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Top 10 Moments of 2017 - #1: Alonsomania

Editor’s Note: This is the last of a series of 10 vignettes in which IMS Senior Communications Manager Paul Kelly picks his top 10 moments of 2017 at the Indianapolis Motor Speedway.

The telephone call came early, probably around 6:45 a.m.

My boss, Alex Damron, called me at home one morning, apologizing for the early hour but wasting no time with seismic news: “PK, get ready to write an advisory and release this morning. Fernando Alonso is skipping Monaco and running the Indy 500 for Andretti Autosport.”

My mind quickly became an empty whiteboard. I checked the calendar, and it was April 12, not April Fools’ Day. This was REALLY happening.

I’ve worked in racing journalism or public relations since 1988, and few events have left me speechless. This was one of those times. And I’m sure I wasn’t alone.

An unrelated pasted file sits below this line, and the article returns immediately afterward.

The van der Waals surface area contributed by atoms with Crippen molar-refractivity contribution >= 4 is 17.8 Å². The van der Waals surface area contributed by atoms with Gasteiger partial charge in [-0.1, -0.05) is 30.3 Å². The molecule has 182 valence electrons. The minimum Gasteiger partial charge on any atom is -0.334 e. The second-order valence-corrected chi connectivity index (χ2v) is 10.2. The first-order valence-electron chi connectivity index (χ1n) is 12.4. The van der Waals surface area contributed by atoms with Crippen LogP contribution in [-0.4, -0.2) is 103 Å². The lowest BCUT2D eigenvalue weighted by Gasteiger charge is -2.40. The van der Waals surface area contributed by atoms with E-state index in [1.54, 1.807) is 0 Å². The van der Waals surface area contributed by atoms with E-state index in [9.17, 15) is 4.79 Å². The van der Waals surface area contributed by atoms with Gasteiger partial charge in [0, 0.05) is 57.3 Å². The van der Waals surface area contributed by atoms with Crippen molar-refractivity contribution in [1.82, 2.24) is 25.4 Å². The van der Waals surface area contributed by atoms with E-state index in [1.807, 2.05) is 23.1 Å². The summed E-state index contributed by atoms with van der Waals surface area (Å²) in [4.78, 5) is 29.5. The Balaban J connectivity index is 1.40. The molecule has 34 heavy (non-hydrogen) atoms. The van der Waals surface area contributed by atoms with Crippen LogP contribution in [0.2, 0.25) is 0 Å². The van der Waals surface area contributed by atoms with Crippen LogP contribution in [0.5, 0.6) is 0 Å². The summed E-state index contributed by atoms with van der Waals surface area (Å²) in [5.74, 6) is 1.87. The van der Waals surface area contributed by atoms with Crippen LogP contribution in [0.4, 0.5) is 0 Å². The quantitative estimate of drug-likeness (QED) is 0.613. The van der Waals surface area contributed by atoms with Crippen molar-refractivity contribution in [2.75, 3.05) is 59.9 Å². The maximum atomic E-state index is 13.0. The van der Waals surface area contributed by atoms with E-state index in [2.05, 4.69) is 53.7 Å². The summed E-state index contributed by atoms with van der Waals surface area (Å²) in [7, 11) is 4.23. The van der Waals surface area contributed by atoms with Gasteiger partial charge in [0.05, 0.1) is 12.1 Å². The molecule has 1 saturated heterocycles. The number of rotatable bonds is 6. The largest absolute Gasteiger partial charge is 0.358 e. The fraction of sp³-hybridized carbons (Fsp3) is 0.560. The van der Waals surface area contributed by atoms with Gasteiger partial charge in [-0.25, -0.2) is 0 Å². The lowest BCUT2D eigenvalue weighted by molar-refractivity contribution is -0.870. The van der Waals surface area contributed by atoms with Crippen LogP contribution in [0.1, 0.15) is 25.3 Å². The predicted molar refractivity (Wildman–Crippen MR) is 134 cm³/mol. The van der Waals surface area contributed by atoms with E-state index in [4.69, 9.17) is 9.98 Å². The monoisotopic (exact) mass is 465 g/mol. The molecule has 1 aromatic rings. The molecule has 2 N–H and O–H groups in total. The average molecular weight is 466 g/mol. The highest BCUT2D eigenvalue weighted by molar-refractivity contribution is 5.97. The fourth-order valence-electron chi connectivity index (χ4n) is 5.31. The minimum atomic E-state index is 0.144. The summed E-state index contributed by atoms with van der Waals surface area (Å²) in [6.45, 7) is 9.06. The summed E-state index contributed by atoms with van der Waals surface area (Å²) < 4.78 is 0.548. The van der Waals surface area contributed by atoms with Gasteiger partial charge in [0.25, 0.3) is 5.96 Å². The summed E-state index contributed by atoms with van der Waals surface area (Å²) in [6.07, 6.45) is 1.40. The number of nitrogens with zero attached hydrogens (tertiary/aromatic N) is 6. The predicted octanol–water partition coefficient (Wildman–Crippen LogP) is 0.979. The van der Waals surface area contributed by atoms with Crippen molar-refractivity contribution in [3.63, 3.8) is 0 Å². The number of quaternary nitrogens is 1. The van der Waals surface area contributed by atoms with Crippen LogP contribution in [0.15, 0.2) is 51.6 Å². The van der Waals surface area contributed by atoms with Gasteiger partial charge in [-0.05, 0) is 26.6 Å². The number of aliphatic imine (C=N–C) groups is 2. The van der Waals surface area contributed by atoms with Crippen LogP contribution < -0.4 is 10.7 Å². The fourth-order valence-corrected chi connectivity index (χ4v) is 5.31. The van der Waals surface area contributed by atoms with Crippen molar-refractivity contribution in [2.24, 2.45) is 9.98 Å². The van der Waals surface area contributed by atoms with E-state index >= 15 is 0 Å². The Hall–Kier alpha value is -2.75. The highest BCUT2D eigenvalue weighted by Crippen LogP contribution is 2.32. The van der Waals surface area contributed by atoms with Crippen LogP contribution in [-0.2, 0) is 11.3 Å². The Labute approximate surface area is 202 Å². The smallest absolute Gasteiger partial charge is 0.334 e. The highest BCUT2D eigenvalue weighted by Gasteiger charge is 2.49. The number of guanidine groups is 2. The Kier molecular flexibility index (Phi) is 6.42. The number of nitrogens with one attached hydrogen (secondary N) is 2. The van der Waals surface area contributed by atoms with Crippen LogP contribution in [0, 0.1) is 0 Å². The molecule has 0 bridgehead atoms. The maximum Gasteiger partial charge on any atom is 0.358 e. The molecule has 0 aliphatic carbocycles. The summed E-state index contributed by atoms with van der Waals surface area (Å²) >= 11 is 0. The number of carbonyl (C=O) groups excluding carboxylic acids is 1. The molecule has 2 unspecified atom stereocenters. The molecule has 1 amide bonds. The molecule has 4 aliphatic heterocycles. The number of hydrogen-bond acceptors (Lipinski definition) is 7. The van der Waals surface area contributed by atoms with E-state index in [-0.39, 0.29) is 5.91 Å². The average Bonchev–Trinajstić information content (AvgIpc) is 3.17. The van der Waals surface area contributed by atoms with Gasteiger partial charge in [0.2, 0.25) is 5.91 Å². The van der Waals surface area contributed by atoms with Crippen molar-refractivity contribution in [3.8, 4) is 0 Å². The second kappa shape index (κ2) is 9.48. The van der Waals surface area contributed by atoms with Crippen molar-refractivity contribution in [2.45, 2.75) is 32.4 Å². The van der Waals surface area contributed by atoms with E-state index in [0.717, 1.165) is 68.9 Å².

The global buzz was palpable later that day as Andretti Autosport owner Michael Andretti, Hulman & Company CEO Mark Miles and IMS President Doug Boles discussed plans for Alonso to become the first active Formula One driver to race in the Indianapolis 500 since Teo Fabi in 1984.

Alonso also wasn’t just another F1 driver trying to cross over at Indy. Two-time F1 World Champion Alonso, from Spain, is still regarded as one of the three top drivers on the F1 grid at age 35. He also was trying to become the first World Champion to make his Indianapolis 500 debut since Nigel Mansell spawned Mansellmania in 1993.

But no one on this side of the Atlantic quite understood the impact of Alonso on this great race and this great place until Wednesday, May 3.